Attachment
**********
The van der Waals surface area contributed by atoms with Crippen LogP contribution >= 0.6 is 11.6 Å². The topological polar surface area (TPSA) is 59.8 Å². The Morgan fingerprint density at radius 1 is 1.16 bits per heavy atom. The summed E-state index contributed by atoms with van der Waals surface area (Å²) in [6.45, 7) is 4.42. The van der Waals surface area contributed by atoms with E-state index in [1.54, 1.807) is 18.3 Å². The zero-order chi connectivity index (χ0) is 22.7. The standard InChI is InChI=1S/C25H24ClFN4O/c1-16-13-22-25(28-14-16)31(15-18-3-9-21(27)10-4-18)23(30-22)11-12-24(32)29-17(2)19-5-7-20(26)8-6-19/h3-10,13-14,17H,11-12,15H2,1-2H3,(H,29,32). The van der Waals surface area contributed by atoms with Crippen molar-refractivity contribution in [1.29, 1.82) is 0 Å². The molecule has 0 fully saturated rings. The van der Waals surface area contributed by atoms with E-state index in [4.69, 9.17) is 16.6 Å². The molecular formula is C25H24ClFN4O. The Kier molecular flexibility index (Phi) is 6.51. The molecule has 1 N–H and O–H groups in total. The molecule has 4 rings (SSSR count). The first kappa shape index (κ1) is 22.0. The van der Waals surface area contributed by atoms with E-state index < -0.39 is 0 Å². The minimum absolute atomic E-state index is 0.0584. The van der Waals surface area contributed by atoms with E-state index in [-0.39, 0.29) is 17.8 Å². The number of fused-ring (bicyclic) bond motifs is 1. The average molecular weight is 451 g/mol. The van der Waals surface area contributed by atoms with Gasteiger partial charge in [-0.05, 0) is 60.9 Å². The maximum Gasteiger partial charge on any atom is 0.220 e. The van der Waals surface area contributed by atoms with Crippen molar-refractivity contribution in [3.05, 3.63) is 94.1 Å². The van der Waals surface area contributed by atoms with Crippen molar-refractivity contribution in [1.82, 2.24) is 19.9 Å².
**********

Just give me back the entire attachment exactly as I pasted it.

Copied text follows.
The van der Waals surface area contributed by atoms with Crippen LogP contribution >= 0.6 is 11.6 Å². The topological polar surface area (TPSA) is 59.8 Å². The Morgan fingerprint density at radius 1 is 1.16 bits per heavy atom. The summed E-state index contributed by atoms with van der Waals surface area (Å²) in [6.45, 7) is 4.42. The van der Waals surface area contributed by atoms with E-state index in [1.54, 1.807) is 18.3 Å². The zero-order chi connectivity index (χ0) is 22.7. The standard InChI is InChI=1S/C25H24ClFN4O/c1-16-13-22-25(28-14-16)31(15-18-3-9-21(27)10-4-18)23(30-22)11-12-24(32)29-17(2)19-5-7-20(26)8-6-19/h3-10,13-14,17H,11-12,15H2,1-2H3,(H,29,32). The van der Waals surface area contributed by atoms with Crippen molar-refractivity contribution in [1.29, 1.82) is 0 Å². The molecule has 0 fully saturated rings. The van der Waals surface area contributed by atoms with E-state index in [4.69, 9.17) is 16.6 Å². The molecular formula is C25H24ClFN4O. The Kier molecular flexibility index (Phi) is 6.51. The molecule has 1 N–H and O–H groups in total. The molecule has 4 rings (SSSR count). The first kappa shape index (κ1) is 22.0. The van der Waals surface area contributed by atoms with E-state index < -0.39 is 0 Å². The minimum absolute atomic E-state index is 0.0584. The van der Waals surface area contributed by atoms with E-state index in [-0.39, 0.29) is 17.8 Å². The number of fused-ring (bicyclic) bond motifs is 1. The average molecular weight is 451 g/mol. The van der Waals surface area contributed by atoms with Gasteiger partial charge in [-0.05, 0) is 60.9 Å². The maximum Gasteiger partial charge on any atom is 0.220 e. The van der Waals surface area contributed by atoms with Crippen molar-refractivity contribution in [3.05, 3.63) is 94.1 Å². The van der Waals surface area contributed by atoms with Crippen molar-refractivity contribution in [1.82, 2.24) is 19.9 Å².